Hank Paulson was relaxed, and why not? For a change, the treasury secretary wasn't on the defensive about failing to save Lehman Brothers, or changing direction on TARP. Instead, he was expounding on a favorite topic: saving the planet from the threat of climate change.

Ever the loyalist, he praised President Bush for insisting that any solution to the climate change problem be global, including China, India and the rest of the developing world.

But in his last week in office, he also broke with the Bush administration to say that the U.S. needs a regulatory scheme that will put a price on carbon dioxide emissions. The Bush team has argued that voluntary actions will do the job.

"I'm a big believer in price signals," Paulson said. "This will lead to the development of new technologies."

Accompanied by his wife, Wendy, Paulson spoke this afternoon at Resources for the Future, a widely-respected nonprofit research outfit that analyzes environmental and energy policy. He knows the group well and, in fact, last year hired one of its top economists, Billy Pizer, to lead environmental initiatives at treasury.

Phil Sharp, a former congressman who's now president of RFF, interviewed Paulson. He asked whether Paulson favored a carbon tax to regulate GHG emissions or a cap-and-trade system that would auction or allocate permits to pollute. Paulson declined to say, although he did allow that he had told government officials in China that cap-and-trade has been an effective way from the U.S. to regulate other pollutants, like SOX and NOX from coal plants.

"All you're going to get from me at this juncture is that you need clear price signals that are predictable and gradual," Paulson said. "I want something that's fair, credible, efficient and transparent."

"Depending on how things get done, it may be a distinction without a difference," he added, referring to the choice between a carbon tax or cap-and-trade.

Of course, the Bush administration and outgoing Congress gave us neither.

Still, as Paulson noted, the administration has shifted the global debate over climate change in a useful way, persuading other western countries that the developing world – China, India, Indonesia, Brazil and the rest – needs to sign onto a global treaty to regulate greenhouse gas emissions. The failure of poor countries to sign onto the Kyoto treaty is one reason why it was rejected by Congress a decade ago.

Developing countries need to be part of a post-Kyoto treaty, he argued, even though they emit much less CO2 on a per capita basis than do the U.S., the E.U. and Japan.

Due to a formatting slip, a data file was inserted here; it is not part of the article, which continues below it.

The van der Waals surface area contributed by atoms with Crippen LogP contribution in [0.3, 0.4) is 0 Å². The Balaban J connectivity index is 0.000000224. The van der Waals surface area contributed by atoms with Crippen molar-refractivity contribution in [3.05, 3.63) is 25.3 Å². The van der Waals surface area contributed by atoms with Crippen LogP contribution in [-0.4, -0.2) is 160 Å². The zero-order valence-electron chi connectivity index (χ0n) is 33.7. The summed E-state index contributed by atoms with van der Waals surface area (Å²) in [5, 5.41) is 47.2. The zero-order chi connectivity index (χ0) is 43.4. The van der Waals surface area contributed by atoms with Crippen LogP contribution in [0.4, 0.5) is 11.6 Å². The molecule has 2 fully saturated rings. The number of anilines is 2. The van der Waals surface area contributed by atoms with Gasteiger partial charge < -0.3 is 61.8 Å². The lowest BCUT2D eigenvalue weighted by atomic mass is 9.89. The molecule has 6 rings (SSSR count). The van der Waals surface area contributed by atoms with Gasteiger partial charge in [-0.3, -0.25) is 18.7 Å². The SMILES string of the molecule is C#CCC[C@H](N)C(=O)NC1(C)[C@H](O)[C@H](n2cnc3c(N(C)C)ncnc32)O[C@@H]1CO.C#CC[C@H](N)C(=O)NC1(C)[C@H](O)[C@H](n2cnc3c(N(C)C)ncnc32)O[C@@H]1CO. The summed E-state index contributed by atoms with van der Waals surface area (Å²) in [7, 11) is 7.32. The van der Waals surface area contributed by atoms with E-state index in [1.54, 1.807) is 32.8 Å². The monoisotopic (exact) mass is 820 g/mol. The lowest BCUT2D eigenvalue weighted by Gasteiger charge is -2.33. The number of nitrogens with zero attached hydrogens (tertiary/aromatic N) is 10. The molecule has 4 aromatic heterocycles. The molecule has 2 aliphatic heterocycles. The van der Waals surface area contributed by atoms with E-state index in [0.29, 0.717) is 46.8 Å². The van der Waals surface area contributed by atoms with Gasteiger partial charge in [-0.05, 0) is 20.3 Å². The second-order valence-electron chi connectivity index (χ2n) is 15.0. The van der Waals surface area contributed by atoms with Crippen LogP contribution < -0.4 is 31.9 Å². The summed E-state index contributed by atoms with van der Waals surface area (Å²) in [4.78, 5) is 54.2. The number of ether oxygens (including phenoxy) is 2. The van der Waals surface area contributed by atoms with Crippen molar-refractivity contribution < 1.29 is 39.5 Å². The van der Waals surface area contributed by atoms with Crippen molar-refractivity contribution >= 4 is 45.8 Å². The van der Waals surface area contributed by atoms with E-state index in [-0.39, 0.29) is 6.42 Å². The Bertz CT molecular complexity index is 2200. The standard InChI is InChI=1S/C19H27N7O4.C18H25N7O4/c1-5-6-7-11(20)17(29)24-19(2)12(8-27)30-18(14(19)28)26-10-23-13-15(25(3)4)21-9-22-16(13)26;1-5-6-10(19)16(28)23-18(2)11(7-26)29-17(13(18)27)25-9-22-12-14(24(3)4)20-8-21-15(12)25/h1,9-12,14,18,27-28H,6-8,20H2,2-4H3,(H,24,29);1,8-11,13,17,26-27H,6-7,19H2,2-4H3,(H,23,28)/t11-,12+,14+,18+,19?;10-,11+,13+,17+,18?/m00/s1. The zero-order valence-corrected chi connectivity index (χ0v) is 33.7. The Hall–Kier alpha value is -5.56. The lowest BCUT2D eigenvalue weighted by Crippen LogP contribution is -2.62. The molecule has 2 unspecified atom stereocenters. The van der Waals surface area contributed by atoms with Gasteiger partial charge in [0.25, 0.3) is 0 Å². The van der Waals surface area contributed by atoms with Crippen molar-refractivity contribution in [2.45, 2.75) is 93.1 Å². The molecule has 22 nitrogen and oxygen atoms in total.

Developing countries can be asked to slow the rate by which they increase emissions, even as wealthy countries are required to reduce emissions, dramatically but gradually, on an absolute basis.

"Anything we do, it needs to be global," Paulson said. "Otherwise we're going to export our emissions (actually, the industries that generate the emissions) to other countries."

Paulson also gave the administration credit for supporting a global clean technology fund, administered by the World Bank, that will help poor countries afford clean technology. The fund, for example, would subsidize clean energy projects so they would be no more expensive that conventional fossil fuel projects.

"There is no way that we are going to solve the enormous problems we have before us without the deployment of a great deal of new technology," Paulson said, meaning many billions of dollars of new investment are needed.

The former CEO of Goldman Sachs, Paulson has long been an environmentalist. He's an avid bird watcher and the former chair of The Nature Conservancy, and his wife runs a small environmental NGO. I profiled him last September for FORTUNE and came away impressed by his energy, brainpower and courage. Whatever you say about his handling of the financial meltdown—and it will take time to arrive at a measured judgment—I think he's always acted with the best interests of the populace in mind, despite the criticism that he's been too quick to bail out Wall Streets and too slow to help the little guy.

What's next for Paulson? He wouldn't say, other than to suggest that he'll be spending a good chunk of his time on the environment.

"All I can is I'm going to take some time and plan the next steps," Paulson said, glancing towards his wife. "Wendy's been not just a partner but the leader here. The two of us will figure out what the next step will be when it comes to conservation and the environment."